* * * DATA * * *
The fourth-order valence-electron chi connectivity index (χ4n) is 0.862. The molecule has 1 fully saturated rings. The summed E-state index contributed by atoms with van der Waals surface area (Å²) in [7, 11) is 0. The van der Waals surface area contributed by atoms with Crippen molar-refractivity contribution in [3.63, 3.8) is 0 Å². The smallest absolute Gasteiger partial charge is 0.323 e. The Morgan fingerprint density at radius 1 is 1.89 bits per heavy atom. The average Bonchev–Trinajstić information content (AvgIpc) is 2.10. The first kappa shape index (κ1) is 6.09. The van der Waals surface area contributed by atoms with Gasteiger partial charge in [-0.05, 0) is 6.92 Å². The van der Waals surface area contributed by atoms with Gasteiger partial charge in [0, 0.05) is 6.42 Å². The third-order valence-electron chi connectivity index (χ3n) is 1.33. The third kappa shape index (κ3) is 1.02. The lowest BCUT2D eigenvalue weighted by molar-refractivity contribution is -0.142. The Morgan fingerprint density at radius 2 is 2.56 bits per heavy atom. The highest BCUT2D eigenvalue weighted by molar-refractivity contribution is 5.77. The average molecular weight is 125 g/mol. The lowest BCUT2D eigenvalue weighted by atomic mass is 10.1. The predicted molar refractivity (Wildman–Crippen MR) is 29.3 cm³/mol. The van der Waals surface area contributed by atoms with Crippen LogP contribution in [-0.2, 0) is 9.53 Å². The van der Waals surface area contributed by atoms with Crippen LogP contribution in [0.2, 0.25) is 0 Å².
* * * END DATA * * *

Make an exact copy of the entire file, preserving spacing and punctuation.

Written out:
The fourth-order valence-electron chi connectivity index (χ4n) is 0.862. The molecule has 1 fully saturated rings. The summed E-state index contributed by atoms with van der Waals surface area (Å²) in [7, 11) is 0. The van der Waals surface area contributed by atoms with Crippen molar-refractivity contribution in [3.63, 3.8) is 0 Å². The smallest absolute Gasteiger partial charge is 0.323 e. The Morgan fingerprint density at radius 1 is 1.89 bits per heavy atom. The average Bonchev–Trinajstić information content (AvgIpc) is 2.10. The first kappa shape index (κ1) is 6.09. The van der Waals surface area contributed by atoms with Gasteiger partial charge in [-0.05, 0) is 6.92 Å². The van der Waals surface area contributed by atoms with Gasteiger partial charge in [0, 0.05) is 6.42 Å². The third-order valence-electron chi connectivity index (χ3n) is 1.33. The third kappa shape index (κ3) is 1.02. The lowest BCUT2D eigenvalue weighted by molar-refractivity contribution is -0.142. The Morgan fingerprint density at radius 2 is 2.56 bits per heavy atom. The highest BCUT2D eigenvalue weighted by molar-refractivity contribution is 5.77. The average molecular weight is 125 g/mol. The lowest BCUT2D eigenvalue weighted by atomic mass is 10.1. The predicted molar refractivity (Wildman–Crippen MR) is 29.3 cm³/mol. The van der Waals surface area contributed by atoms with Crippen LogP contribution in [-0.2, 0) is 9.53 Å². The van der Waals surface area contributed by atoms with Crippen LogP contribution in [0.2, 0.25) is 0 Å².